- Nature photographers: Nature photographers often need fast shutter speeds to freeze very fast motion, like a bird flying or a bee hovering above a flower. Birds in flight can typically be captured at around 1/2000th, while the ultra-fast wings of a hummingbird or bee need a speed of 1/4000th or so.
Tips for shooting with fast shutter speeds
- Seek out good lighting: One of the biggest problems people have when using fast shutter speeds is underexposure. Because only a minimal amount of light can reach the sensor during the time the shutter is open, you want to shoot in an area that is well lit. Shooting outside on a sunny day while there’s plenty of light should allow you to shoot at a fast enough shutter speed to freeze motion.
- Balance with your ISO/aperture: Unfortunately, weather doesn’t always cooperate and it’s not always practical to shoot outdoors. Many sports events take place inside or in less than ideal lighting conditions. In this case, you can compensate for low light by boosting your ISO. You can also increase your aperture, creating a bigger opening for the light to come through to the sensor.
- Invest in the right camera: If you’re planning to use high shutter speeds for a significant portion of your work, you’ll want to invest in a camera with fast shutter speed capabilities. This means not only a camera that can reach a high shutter speed, but one with high ISO capabilities to compensate for low light situations.
Some cameras have the ability to reach shutter speeds as fast as 1/8000th and ISO settings of well over 25000.
Slow shutter speed photography
Used correctly, a slow shutter speed can help you add beautiful creative flair to your photos. Because the shutter is open for so long, more motion and light is captured and recorded by the sensor. This makes slow shutter speeds ideal for creative night photography.
Who is using slow shutter speed photography?
- Creative photographers: Slow shutter speeds are often used by photographers looking to add a creative twist to their photos. Chances are you’ve seen photos of waterfalls where the water is blurred and looks almost “milky.” This effect is created by using a long exposure (slow shutter speed.) By allowing the shutter to stay open longer, the sensor is capturing and recording the motion of the water over time.
- Firework and star photographers: Taking pictures of fireworks is also best done with a slow shutter speed of about 1/2 second or slower. This allows the sensor to read the motion of the fireworks from takeoff to explosion, creating a beautiful image.Star photographers also use slow shutter speeds to allow their cameras to “soak up” as much light as possible even in the darkest conditions. However, this requires use of a tripod to eliminate camera shake. Some photographers use extremely long exposures to capture the movement of stars over time, creating a stunning “time lapse” effect.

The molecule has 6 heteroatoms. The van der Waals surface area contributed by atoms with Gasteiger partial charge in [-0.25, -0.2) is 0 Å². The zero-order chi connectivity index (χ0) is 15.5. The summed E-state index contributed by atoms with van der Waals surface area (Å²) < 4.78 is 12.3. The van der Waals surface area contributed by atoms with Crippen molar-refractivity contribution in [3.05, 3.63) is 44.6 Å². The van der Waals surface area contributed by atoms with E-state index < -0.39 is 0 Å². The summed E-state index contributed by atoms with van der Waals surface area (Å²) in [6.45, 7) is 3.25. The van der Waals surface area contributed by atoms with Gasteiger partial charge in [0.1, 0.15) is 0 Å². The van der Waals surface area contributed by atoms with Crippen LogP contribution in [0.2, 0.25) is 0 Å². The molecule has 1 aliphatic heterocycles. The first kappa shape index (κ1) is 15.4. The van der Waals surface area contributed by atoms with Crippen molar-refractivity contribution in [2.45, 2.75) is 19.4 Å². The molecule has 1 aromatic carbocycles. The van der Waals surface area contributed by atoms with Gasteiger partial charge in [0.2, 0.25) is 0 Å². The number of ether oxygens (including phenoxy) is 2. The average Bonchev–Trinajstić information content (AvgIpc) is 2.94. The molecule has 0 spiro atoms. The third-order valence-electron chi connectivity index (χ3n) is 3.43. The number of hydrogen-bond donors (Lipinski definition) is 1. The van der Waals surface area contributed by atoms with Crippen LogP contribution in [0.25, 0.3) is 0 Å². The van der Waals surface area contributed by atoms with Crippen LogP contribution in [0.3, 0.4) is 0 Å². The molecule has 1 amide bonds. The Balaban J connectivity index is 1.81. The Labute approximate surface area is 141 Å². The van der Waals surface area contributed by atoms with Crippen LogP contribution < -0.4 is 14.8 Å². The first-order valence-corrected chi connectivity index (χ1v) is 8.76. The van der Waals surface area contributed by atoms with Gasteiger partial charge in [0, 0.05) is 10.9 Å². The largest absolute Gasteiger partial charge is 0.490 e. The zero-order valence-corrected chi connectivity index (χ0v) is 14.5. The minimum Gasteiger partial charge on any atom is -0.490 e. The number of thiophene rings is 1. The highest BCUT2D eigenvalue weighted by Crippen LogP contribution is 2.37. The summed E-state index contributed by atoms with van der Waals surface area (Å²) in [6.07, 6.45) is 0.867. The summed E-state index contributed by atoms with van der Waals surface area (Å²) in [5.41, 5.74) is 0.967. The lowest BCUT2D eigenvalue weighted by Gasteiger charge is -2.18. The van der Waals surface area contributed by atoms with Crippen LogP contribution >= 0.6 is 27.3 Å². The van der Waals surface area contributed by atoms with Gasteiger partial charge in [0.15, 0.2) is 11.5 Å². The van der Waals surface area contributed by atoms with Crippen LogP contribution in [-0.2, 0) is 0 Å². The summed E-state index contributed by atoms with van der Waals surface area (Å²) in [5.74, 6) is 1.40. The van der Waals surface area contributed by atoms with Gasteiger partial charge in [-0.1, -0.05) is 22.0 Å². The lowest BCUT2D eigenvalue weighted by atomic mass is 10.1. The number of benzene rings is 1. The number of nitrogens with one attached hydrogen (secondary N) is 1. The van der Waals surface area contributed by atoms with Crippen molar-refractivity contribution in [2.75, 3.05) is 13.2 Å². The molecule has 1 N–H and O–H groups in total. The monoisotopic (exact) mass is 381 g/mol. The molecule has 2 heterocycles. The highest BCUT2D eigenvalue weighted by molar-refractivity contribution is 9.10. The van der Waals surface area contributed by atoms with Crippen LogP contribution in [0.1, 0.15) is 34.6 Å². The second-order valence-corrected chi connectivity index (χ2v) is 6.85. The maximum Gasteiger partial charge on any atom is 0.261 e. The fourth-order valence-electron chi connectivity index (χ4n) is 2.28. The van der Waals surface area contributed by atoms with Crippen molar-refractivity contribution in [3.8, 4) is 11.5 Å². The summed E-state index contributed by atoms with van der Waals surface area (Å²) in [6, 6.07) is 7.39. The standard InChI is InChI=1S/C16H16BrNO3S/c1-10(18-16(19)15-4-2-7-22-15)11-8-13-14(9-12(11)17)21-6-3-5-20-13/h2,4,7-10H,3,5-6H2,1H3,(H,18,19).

Panning technique explained
Slow shutter speeds are also ideal for a technique called “panning.” Panning a subject leaves your subject sharp and in focus while blurring the background, allowing you to freeze your subject while still conveying motion.
Panning is achieved by “following” the subject with your lens while your shutter is open. To do this, lock your camera on your subject and get them in focus. Then, as they move by you, press the shutter speed and continue to follow them with your lens, moving from your hips.
This is a technique that takes practice, practice and more practice. Experiment with different shutter speeds – from a slow 1/15th to a slightly faster 1/125th – to see what works best for you. The speed you choose will depend on the speed and closeness of your subject; slower subjects need a slower shutter speed to convey movement, while further subjects will require a slower shutter speed than one close to you.
Tips for slow shutter speed photography
- Use a tripod: Shooting with slow shutter speeds can be tricky. It’s easy to accidentally capture camera shake if you’re not careful – invest in a tripod to eliminate handheld shake.This is essential for super slow speeds like 1 second or higher.
- Invest in the right camera: Most DSLRs on the market today will do a fine job at slow shutter speeds when used correctly. Check out our post for my top 5 cameras for slow shutter speed photography. For other gear choices, check out my ultimate guide to photography gear for beginners or if you want to shoot & print pictures instantly check out my list of best polaroid cameras.
Quick shutter speed cheatsheet
1/4000 sec: Freeze extremely fast movement (think hummingbird wings, bumblebees flying)
1/2000 sec: Freeze birds in flight
1/1000 sec: Freeze motorcycles, cars and other fast vehicles
1/500 sec: Freeze mountain bikes, runners and athletes – this is often referred to as a “sweet spot” for sports photography
1/250 sec: Freeze slow-moving animals or people walking
1/125 sec: Pan motorcycles, cars and other fast vehicles
1/60 sec: Panning mountain bikes close to the camera
1/30 sec: Panning fast-moving cyclists at a distance
1/15 sec: Panning runners, kids or moving animals
1/8 sec: Blur fast moving water close to the camera
1/4 sec: Blur people walking
1/2 sec: Blur slow moving water
1 sec or slower: “Milky” water effect